Is Your Diet Making You Crazy?

03.04.2011 | by:

Charlie Sheen does the Sunday ComicsWatching Charlie Sheen this week in various interviews about his drug habit and party lifestyle, I couldn’t help but think some are guilty of jumping to conclusions.

It may well be that in Sheen’s case references to showing up to work “sideways” and going on “all night benders” refer to a bad drug habit. But as a counter point, I have also known individuals who have made similar claims about late night binges and losing control at Dunkin Donuts.

While food may seem a less threatening alternative to heroin or cocaine, consider the effect of any substance we put in to our bodies with the intention of affecting our thoughts, energy level and personality.

Much like a drug addiction, the way we cope with this substance has everything to do with quality of life and appearance (given Sheen’s strung out demeanor on Piers Morgan, I would predict he has gone low carb)

Getting back to our topic at hand, one of the primary considerations when choosing a “diet” is the way these substances will affect the mind. Chances are if you suffer from low energy levels, cloudy thoughts, depression or lack of sleep, your diet is playing at least some role.

Whether you are seeking better fitness or just peace of mind, the first step in surviving your diet (getting your head together) begins understanding (and coping with) how nutrition affects the body.

Reading the signs:

Do you find it hard to get out of bed in the morning? Run out of energy in the afternoon? Need an extra cup of coffee to keep going? All of the above? If you’re feeling tired all the time, your lack of energy might very well be a sign of hormonal imbalance.

Fatigue is one of the most common symptoms of hormonal imbalance, affecting perhaps 80% of women in perimenopause and menopause. Aside from physical symptoms, the consequences of excluding macronutrients such as fat, carbohydrates or protein will inevitably affect our mind and decisions.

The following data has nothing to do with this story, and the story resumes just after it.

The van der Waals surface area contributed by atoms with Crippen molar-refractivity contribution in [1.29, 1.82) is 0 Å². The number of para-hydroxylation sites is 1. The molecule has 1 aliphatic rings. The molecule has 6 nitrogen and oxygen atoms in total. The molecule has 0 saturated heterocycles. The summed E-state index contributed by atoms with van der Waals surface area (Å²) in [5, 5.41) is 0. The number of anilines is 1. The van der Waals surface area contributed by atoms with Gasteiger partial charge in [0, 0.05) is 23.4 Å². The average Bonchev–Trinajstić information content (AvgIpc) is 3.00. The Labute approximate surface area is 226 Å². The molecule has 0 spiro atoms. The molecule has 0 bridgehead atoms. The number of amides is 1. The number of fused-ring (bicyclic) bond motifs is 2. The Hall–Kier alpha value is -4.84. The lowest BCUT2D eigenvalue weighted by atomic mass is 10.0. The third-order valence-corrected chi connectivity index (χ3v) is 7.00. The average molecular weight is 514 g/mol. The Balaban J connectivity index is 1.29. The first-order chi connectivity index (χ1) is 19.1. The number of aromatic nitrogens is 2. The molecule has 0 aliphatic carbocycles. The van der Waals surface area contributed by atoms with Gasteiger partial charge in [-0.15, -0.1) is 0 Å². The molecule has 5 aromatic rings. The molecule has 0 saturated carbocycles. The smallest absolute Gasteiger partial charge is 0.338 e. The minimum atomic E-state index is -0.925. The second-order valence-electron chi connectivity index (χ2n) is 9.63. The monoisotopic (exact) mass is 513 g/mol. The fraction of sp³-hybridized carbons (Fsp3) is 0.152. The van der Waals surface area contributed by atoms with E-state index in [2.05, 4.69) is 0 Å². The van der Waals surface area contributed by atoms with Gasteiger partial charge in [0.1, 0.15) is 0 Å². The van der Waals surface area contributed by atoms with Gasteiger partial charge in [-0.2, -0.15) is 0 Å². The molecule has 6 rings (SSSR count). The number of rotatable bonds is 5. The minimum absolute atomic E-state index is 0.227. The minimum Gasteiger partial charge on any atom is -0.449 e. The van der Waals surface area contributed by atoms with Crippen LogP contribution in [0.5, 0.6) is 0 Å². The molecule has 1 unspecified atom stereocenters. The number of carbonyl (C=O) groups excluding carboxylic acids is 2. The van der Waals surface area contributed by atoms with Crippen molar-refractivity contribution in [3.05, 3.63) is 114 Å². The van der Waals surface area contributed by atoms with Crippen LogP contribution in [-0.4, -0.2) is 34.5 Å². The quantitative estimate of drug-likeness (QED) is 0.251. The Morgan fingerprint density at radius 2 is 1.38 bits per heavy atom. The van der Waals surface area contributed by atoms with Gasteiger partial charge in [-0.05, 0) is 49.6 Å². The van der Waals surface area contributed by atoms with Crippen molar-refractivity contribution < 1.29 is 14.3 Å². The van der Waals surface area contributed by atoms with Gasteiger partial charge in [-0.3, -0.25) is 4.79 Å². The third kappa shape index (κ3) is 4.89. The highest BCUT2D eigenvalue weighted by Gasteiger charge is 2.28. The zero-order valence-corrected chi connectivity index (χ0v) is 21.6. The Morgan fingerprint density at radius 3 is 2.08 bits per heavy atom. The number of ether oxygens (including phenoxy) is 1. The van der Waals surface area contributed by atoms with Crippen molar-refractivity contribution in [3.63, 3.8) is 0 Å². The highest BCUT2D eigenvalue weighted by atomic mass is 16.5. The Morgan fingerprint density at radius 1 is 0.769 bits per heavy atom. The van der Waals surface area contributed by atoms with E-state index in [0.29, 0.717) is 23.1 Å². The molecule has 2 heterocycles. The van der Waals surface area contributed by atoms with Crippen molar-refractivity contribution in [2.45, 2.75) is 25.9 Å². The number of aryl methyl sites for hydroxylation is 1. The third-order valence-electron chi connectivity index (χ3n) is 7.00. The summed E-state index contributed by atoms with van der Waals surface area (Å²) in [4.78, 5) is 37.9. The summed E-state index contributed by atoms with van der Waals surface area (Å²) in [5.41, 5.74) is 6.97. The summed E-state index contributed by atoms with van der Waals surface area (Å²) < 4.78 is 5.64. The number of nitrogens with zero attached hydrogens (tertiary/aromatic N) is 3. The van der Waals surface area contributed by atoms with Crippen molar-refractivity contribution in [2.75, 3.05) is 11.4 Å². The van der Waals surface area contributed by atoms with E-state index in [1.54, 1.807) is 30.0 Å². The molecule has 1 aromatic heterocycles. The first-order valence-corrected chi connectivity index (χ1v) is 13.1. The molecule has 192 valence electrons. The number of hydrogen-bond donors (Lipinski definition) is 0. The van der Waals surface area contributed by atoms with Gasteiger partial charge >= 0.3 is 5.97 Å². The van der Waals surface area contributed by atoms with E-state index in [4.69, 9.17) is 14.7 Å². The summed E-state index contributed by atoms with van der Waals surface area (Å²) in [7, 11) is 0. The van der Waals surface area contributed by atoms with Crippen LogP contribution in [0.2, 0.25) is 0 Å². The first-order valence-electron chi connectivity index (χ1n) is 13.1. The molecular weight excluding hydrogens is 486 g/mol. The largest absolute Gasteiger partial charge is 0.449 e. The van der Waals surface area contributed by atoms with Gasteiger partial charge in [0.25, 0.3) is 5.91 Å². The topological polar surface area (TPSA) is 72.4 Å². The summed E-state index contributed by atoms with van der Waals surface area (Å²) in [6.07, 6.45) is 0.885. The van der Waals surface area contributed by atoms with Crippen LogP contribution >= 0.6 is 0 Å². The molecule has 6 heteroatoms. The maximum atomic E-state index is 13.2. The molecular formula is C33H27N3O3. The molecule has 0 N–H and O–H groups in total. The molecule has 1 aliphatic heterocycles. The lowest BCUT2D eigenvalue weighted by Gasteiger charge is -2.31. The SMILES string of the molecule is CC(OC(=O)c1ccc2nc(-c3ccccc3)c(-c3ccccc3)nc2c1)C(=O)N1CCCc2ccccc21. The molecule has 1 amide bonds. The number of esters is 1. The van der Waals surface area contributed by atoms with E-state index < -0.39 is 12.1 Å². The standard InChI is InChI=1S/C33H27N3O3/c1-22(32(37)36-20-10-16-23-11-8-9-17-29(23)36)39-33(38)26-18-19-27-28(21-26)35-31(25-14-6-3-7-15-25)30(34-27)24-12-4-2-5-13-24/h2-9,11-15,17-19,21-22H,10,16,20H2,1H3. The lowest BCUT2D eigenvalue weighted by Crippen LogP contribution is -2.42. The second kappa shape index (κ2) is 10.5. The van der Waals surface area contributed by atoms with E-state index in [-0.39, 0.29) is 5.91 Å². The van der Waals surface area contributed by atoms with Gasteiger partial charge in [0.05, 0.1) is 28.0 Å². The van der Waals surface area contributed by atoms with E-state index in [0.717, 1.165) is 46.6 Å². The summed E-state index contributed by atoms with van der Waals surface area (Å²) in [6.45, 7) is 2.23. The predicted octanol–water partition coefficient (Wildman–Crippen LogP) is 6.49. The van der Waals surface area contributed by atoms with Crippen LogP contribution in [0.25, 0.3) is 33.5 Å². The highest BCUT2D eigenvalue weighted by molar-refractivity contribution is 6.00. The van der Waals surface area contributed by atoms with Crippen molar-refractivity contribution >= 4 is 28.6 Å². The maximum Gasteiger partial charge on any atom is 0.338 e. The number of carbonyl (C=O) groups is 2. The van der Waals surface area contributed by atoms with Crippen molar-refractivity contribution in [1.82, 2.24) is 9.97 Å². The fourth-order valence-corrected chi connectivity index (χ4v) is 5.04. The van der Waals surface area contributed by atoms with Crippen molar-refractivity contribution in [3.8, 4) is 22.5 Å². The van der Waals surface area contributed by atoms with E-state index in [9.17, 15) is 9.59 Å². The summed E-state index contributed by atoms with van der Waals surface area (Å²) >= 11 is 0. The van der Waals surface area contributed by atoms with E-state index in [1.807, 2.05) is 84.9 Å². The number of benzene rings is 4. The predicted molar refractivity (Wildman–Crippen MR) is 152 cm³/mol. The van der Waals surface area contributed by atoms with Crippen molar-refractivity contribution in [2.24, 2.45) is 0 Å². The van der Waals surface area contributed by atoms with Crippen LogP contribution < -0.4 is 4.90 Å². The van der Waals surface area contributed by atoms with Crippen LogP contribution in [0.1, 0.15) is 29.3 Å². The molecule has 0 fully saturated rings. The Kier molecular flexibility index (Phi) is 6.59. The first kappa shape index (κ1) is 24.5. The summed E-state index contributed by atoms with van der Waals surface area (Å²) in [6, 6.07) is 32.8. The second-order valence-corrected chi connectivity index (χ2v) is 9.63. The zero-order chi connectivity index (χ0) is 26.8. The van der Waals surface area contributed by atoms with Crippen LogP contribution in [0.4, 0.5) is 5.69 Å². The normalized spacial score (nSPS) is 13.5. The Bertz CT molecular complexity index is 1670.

In low carbohydrate diets for example, the objective is to reduce overall of glucose (carbohydrates stored as fuel) to cause the body to burn stored bodyfat for fuel. While this has been shown to be useful for fatloss, it also severely limits the brain’s primary source of fuel.

To compensate for this issue, the idea behind ketogenic diets such as Atkins is that the body will feed off of available fat in the absence of carbohydrates.

But while Atkins proposes a higher level of fat to compensate for carbohydrates, the crucial error most dieters make in this process is going both low fat and low carb while limiting calories.

Considering the long effect of such yo-yo dieting is the early onset of cognitive diseases such as Alzheimers, Stroke and Dementia, the primary objective with any diet is staying within an acceptable limit.

According to the National Institute of Medicine, the acceptable macronutrient range for health and cognitive function is:
Protein: 10-35%
Fat: 20-35%
Carbohydrate: 45-65%

Dialing in your Diet:

Once we are working within basic parameters, the key to avoid starvation (and staying sane) is controlling hormone levels.

In particular, Lepetin, a hormone which suppresses appetite, drop steadily as the body is deprived of calories and carbohydrates. This means our cravings rise in proportion to how hard we diet—luckily, there is a way around this.

For those seeking fatloss or suffering from a lack of energy, cloudy thoughts or depression, one proposed solution are periodic cheat days in which over eating can raise leptin levels.

Because lepetin levels are directly related to overall bodyfat, a person who is lean will need to re-feed more frequently than someone who has a higher body fat percentage. For those who are below 10%, it is probably a wise idea to in cooperate re-feeds two times per week.

For those people who are in the 10-15% range, re-feeding every 6-12 days will probably be adequate, for those who are above 15%, re-feeding will probably not need to be done more than once every week to two weeks.

Generally, this is done by increasing complex carbs (rice, pasta, potatoes, etc) and calories 50-100% over normal levels and keeping fat very low. An example meal in this scheme would be a several heaping bowls of pasta (or a boxes of donuts) spread throughout the day.

While this technique is certainly useful in long term fatloss and maintenance, I have watched formerly depressed and unstable individuals become more confident and at ease by simply eating for enjoyment.

Getting your head together:

Aside from physical cravings, the other side effect we often face with dieting is the feeling of panic or being ill at ease. Because hormone levels also affect emotional state, this almost always leads to chronic hyperventilation.

One practice which seems to help immensely is simply taking a few moments to breath deeply and relax. Because this can be difficult to accomplish in an upright position (due to the resistance of gravity), this week’s video features a simple breathing progression to teach “belly breathing” for stress relief.

Creative Commons License comic credit: Susie Cagle